You can find your county Cooperative Extension office here:

    Bookmark   June 7, 2012 at 6:30PM
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carolyn137(z4/5 NY)

IMO if the edges of the leaves are black it's due to all the rain/cold we've been getting and I'm not far from you here in NY from you in MA.

I waited through all the cold weather and rain and my plants didn't go out until this past Wednesday.

When things dry out I think you'll see that the leaves that have those black edges, won't change, but they can still phosynthesize which is the important aspect of this b'c it's that process that makes the energy compounds of ATP and GTP that are needed to synthezie everything the plant does, from growth to blossoms, to fruit set and then ripening.

The new foliage that appears should be fine unless we get continued rain deluges and more COLD weather and fingers crossed, I hope that doesn't happen.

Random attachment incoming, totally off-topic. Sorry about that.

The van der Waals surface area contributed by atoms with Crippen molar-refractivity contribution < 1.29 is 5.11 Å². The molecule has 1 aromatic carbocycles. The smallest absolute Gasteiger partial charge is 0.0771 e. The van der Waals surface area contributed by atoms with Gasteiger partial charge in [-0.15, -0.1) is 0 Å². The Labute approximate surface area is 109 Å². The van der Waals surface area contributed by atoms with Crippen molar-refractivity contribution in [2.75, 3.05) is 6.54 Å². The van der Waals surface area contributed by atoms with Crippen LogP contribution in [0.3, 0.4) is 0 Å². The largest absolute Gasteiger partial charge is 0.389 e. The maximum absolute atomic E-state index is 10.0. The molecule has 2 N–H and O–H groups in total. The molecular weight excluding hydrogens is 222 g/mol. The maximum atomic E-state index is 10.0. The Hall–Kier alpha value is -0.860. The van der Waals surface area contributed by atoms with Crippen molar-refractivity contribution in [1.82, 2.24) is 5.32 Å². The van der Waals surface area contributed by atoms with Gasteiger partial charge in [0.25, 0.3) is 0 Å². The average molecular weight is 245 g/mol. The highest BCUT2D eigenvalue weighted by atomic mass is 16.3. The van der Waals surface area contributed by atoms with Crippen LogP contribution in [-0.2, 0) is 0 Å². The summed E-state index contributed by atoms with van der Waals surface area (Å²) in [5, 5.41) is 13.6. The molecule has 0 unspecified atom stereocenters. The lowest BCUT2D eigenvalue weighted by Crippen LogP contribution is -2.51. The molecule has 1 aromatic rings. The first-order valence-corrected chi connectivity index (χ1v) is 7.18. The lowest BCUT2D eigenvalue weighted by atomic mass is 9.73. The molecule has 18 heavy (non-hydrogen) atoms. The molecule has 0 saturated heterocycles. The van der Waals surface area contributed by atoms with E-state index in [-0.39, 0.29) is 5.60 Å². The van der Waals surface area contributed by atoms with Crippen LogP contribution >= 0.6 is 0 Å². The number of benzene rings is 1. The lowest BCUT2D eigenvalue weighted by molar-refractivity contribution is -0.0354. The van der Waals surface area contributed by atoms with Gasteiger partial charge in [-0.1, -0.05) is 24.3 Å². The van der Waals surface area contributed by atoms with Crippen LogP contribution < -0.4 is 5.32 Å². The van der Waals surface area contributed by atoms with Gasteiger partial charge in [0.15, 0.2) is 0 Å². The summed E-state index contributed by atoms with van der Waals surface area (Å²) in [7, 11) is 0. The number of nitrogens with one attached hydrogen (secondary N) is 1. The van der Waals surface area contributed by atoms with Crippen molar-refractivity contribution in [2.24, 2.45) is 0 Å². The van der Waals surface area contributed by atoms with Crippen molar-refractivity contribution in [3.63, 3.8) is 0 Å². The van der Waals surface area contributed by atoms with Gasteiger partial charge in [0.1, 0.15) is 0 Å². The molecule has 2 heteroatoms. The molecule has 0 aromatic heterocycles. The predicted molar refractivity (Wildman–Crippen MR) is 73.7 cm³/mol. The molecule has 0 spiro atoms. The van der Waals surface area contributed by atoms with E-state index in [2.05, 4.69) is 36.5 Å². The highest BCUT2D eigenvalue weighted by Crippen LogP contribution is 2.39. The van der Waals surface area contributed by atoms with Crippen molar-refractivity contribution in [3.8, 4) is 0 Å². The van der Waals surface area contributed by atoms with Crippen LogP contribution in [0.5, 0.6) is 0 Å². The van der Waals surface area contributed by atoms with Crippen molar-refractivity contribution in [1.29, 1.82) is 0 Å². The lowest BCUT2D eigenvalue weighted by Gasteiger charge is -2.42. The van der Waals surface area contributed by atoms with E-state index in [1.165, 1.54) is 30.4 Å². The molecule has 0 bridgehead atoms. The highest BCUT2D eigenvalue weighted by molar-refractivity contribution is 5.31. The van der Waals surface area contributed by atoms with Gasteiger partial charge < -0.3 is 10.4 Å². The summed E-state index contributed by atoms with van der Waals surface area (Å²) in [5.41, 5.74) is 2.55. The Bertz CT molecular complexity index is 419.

Bookmark   June 7, 2012 at 9:42PM
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I'm glad I'm not the only "late" planter! Do you mean yesterday carolyn, or a week ago? I just started planting my BWs and BKs today - moving on to cherries tomorrow if time b4 market.

We did have some cool weather, threatened to rain but didn't (much) - until today, when I watered all the pots, planted 25 tomatoes, watered them in, mulched, took a shower and brought DS for a hair cut. When we got home I found it had rained here (not even a rumble of thunder 10 miles away!), I moved the pots into the garage (the last night, I swear!) to dry out more than anything since we expect a T-storm around midnight. Hope the ones in the ground are OK.